Thursday, July 24, 2014

Inheritance from a sharecropper

What inheritance could you possibly receive from a sharecropper? 

I wrote the poem below on the eve of my trip to Mexico. My grandfather died at 102 while I was away for two years doing volunteer work in the inner city of Santiago, Chile and I will be visiting his grave for the first time next week. 

I received the greatest inheritance from him and I invite you to share in the joy around this by reading this poem written in his honor. 

 Inheritance from a sharecropper
By Carlos Rodriguez
Dedicated to the memory of my grandfather Ezequiel Rodriguez (1910-2012)
Native of the rural areas surrounding the small town of San Julian, Jalisco, Mexico. 

To you oh wrinkled one

Who surprised me even in death

‘I am going to heaven’

You told her

With a security that on the lips of some would seem arrogant

But on your lips oh simple sharecropper seemed well
It seemed surprising

Time and time again I have become used to

The eyes of those that believe that they are not worthy

The tired pupils of those that have bought into the lie

Forced to live as slaves

To think that they own nothing

Simply their forced energy to try to survive another day another month another year

Chased from their dreams

Forced to take their majestic Aztec drums retire them and replace them with

The sponge

'Xihualacan compañeros ti paxalo ce María timiyehualotzan ipan tonantzin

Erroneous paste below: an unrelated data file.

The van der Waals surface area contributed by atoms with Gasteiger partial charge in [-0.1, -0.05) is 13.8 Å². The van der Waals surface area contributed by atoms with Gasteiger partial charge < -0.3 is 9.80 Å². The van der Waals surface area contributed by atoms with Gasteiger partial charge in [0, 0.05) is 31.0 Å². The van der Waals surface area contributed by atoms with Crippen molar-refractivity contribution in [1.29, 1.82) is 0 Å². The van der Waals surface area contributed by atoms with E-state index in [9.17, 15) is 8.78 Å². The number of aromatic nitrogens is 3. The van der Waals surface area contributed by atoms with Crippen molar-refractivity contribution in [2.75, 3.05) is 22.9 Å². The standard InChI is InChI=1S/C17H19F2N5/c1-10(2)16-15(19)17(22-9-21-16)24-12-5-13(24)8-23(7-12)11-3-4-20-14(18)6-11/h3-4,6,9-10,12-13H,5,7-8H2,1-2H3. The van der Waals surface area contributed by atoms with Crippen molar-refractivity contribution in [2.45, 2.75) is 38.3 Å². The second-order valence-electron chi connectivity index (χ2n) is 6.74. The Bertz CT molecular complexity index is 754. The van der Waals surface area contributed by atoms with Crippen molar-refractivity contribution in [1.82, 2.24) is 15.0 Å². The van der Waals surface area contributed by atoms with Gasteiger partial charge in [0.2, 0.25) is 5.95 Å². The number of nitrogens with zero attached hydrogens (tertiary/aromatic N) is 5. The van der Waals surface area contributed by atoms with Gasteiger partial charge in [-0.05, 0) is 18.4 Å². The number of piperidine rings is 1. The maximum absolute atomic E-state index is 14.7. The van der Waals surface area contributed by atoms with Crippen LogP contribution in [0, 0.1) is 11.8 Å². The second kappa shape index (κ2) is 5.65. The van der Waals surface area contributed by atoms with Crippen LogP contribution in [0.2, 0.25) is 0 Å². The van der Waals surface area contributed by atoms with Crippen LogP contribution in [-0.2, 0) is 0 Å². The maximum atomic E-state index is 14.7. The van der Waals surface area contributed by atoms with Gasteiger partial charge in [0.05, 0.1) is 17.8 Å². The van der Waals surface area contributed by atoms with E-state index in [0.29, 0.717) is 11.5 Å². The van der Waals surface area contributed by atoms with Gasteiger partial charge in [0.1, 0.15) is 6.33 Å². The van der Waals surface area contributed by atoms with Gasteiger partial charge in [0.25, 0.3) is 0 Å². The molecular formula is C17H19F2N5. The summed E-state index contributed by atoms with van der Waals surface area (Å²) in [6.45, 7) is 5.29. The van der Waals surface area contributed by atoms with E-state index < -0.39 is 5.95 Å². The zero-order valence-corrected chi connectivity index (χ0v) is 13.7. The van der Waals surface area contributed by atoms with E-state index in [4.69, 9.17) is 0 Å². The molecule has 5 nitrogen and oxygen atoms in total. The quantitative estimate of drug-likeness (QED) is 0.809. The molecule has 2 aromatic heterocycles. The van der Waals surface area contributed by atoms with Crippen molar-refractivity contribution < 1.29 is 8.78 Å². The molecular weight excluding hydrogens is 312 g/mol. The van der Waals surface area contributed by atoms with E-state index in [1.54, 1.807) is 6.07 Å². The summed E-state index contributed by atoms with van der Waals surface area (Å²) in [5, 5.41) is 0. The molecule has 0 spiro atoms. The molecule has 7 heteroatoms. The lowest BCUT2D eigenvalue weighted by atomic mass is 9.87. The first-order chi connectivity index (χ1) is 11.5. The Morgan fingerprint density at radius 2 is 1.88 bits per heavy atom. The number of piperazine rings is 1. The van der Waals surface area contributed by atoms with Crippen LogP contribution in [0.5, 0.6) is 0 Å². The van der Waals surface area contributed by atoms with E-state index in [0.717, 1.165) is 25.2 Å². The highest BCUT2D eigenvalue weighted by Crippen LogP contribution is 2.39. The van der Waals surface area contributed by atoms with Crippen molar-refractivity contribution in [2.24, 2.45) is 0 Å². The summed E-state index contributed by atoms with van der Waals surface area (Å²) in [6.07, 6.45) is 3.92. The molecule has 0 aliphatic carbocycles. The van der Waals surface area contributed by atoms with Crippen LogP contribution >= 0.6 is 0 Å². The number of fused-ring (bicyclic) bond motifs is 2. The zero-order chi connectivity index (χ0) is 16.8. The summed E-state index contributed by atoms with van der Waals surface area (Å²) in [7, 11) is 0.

Santa María Guadalupe'

‘Beats of drums echoing through history whispering for change’

Are stronger than chains of sponges

Becoming the underbelly of America

Your children have taught me to fear my gifts to protect me from those that destroyed theirs

I will break through the concrete of their chains

With the might of your hand on the hoe hard earth becoming soft

Giving way for the God that claims the earth and its fruits for the majestic project 

Inheriting heaven to the poor

Push after push after push after push

Sweat and tears and joy and poetry and bread and coke and cigarettes

The hard earth will give in someday

‘I have seen the mountaintop!’; ‘the kingdom of God is at hand!’

Seeds planted seeds growing love spreading justice forming unbreakable roots

Your slow step always behind me in front of me beside me

Pointing the way to the Sun


You say ‘Today will be a good day to work the earth’

Walking with you

Becoming one with others

Thank you for teaching me to break through hard earth

And smile.

-       Carlos Rodriguez

Written on July 24th 2014 

*The Nahuatl (Aztec Language) in the poem is a traditional Aztec song sung with drums in honor of Our Lady of Guadalupe. 

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